Do you associate moments of “not-doing” with boredom? I sure did until I learned how to meditate… Think of sitting quietly, alone in a room for just 15 minutes: No TV, no computer, no smartphone, no books, no magazines, no music… not even knitting needles. If you’re like most, this probably sounds like a recipe for complete boredom or a complete waste of time. In our fast paced world where “doing” is revered and the mind is “in charge” 24/7, we avoid such moments of “not-doing” because we don’t associate it – or the boredom that ensues - with having any value. Now that we know that just 15 minutes a day of “not doing” and meditating has so many widespread benefits including “higher levels of well-being and increased resilience” as Neuroscientist, Dr. Richard Davidson says in his article below, by not setting the example that our attention is a skill that needs to be cultivated, what’s the message we’re sending our kids?

Aside from the higher levels of well-being and increased resilience, meditation also grows the part of the brain that makes you feel good (optimistic, compassionate and full of possibility) and shrinks the part that makes you feel bad (depressed, anxious, pessimistic and fearful). Pope Benedict XVI recently approved meditation instruction throughout the Catholic School Board because, well… he knows it works, and it makes for better little people that will grow up into better big people. Guess he agreed with the Dalai Lama who said, "If every 8 year old in the world is taught meditation, we will eliminate violence from the world in one generation." Now how great is that?

Dr. Davidson, who was named one of TIME magazine’s 100 most influential people in 2006 said in an interview that “It’s [meditation] is so widely popular and successful, the district wants us to scale it up the entire [Madison] school system”.

Davidson was inspired by a meeting with the Dalai Lama in 1992 to research areas like kindness and compassion, and heads up several laboratories at the University of Wisconsin including the Center for Investigating Healthy Minds.

Here’s what he had to say about teaching kids to meditate… Let’s all get meditating ourselves and set the right example for our kids – and teach them the value of cultivating their attention through meditation so they, and we, have a chance at eliminating violence from the world completely within a generation, and gain a significant advantage in world where “not doing” will just not do any more.

The photo is from Meditation Class at St. Paul's Primary School in Tilehurst, Reading, UK.

Please read on…

by Renata Duma, Founder, MEDITATIONWORKSforSTRESS.com

 

Neuroscientist touts benefits of meditation for kids 

By GORDON HOEKSTRA, Vancouver Sun February 16, 2012

Simple meditation techniques, backed up with modern scientific knowledge of the brain, are helping kids hard-wire themselves to be able to better pay attention and become kinder, says neuroscientist Richard Davidson.

Davidson — who will speak at the University of B.C. on Friday at noon on his new co-authored book, The Emotional Life of Your Brain — has put his research into practice at elementary schools in Madison, Wis.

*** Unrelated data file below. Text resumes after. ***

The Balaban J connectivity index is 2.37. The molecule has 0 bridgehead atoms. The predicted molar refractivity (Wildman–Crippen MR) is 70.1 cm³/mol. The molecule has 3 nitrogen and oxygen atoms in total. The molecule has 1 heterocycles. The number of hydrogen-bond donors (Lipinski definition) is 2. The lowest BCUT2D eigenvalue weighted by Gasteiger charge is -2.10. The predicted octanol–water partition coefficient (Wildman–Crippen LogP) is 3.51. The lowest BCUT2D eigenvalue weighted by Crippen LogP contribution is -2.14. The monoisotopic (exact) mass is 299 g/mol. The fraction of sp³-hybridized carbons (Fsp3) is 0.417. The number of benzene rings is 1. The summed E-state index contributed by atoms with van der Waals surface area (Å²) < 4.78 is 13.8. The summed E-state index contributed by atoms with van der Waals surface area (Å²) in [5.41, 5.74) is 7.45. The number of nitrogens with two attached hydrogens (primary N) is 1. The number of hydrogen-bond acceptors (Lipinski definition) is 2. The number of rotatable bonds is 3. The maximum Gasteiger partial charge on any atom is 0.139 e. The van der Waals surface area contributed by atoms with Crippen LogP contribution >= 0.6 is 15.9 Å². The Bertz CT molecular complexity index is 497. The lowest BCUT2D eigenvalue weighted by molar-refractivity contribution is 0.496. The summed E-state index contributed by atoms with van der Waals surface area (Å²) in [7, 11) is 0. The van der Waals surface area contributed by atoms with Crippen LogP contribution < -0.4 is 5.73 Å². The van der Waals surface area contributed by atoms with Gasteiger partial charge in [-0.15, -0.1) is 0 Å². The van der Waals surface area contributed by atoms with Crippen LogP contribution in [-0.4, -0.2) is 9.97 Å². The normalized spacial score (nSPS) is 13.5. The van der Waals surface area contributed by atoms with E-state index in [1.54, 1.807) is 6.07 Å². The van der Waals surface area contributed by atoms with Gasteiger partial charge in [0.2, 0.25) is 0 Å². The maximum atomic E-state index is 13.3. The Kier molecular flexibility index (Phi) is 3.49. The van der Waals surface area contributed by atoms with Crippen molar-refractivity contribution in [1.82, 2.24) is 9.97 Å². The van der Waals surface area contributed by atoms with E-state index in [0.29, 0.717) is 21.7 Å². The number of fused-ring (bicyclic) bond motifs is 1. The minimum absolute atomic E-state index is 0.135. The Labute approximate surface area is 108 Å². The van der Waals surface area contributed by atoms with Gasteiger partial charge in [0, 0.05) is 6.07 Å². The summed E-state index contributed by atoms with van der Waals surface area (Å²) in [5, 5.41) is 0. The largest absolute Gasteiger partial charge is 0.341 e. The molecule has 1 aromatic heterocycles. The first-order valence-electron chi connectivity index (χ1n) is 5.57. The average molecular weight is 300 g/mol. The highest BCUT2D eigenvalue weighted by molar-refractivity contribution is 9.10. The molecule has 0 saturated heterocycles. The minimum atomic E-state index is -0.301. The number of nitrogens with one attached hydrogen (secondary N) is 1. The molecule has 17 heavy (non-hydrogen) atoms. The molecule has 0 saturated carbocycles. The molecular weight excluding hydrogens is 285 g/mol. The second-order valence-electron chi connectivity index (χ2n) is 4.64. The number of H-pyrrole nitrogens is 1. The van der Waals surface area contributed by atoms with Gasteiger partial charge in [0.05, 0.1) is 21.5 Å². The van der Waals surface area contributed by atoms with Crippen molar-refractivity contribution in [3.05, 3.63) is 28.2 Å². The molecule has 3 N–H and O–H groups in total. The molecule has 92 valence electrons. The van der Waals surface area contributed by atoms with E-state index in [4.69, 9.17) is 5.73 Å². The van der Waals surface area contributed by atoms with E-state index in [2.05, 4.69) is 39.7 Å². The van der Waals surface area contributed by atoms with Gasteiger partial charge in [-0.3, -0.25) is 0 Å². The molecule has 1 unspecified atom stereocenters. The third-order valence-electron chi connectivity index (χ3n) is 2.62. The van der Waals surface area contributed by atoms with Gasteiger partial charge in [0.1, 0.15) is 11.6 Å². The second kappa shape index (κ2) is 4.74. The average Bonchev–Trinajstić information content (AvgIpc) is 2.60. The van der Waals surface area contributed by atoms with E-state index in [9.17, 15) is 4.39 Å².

About 200 students at four elementary schools have used breathing techniques to hard-wire their brains to improve their ability to focus on their work.

“It’s so widely popular and successful, the district wants us to scale it up the entire [Madison] school system,” said Davidson in an interview.

Davidson, who was inspired by a meeting with the Dalai Lama in 1992 to research areas like kindness and compassion, heads up several laboratories at the University of Wisconsin including the Center for Investigating Healthy Minds.

In 2006, Davidson was named on of TIME magazine’s 100 most influential people.

Davidson said research has shown why the brain’s circuitry is important in governing a person’s resilience to stress.

Research has also shown the brain is elastic, that it can be shaped by experience and behaviour.

Research, including brain imaging studies, also shows it is possible to cultivate the mind to change brain function and structure in ways that will promote higher levels of well-being and increased resilience, said Davidson.

His research is outlined in dozens of articles in scientific journals.

The techniques used with elementary school children are quite simple.

To improve a child’s ability to pay attention — and also improve their studying abilities — a stone is put on a child’s belly, and they learn to focus on their breathing as the stone goes up and down.

The technique can be taught to children as young as four years old, said Davidson.

“A simple anchor like one’s breath is a centuries-old meditation technique, but it turns out to have some very beneficial qualities in terms of changes in both the brain and behaviour,” he said.

To foster kindness in teenagers, students are asked to visualize a loved one suffering followed by a thought that they be relieved of that suffering.

This is extended to difficult people as well, said Davidson.

This exercise has also been shown to produce meaningful changes in the brain and behaviour, he said.

Elementary schools in Vancouver have also embraced these meditation techniques as part of a program called MindUp that teaches children that it is hard to concentrate when the brain is stressed.

More than 1,000 teachers have trained in the program at the Vancouver school board, and the district has received requests from other school districts, including in Yukon, to teach the program.

“The interest continues to be there,” said Lisa Pedrini, the Vancouver school board’s manager of social responsibility.

MEDITATIONWORKSforSTRESS.com… Get meditating and get H A P P Y now. :)

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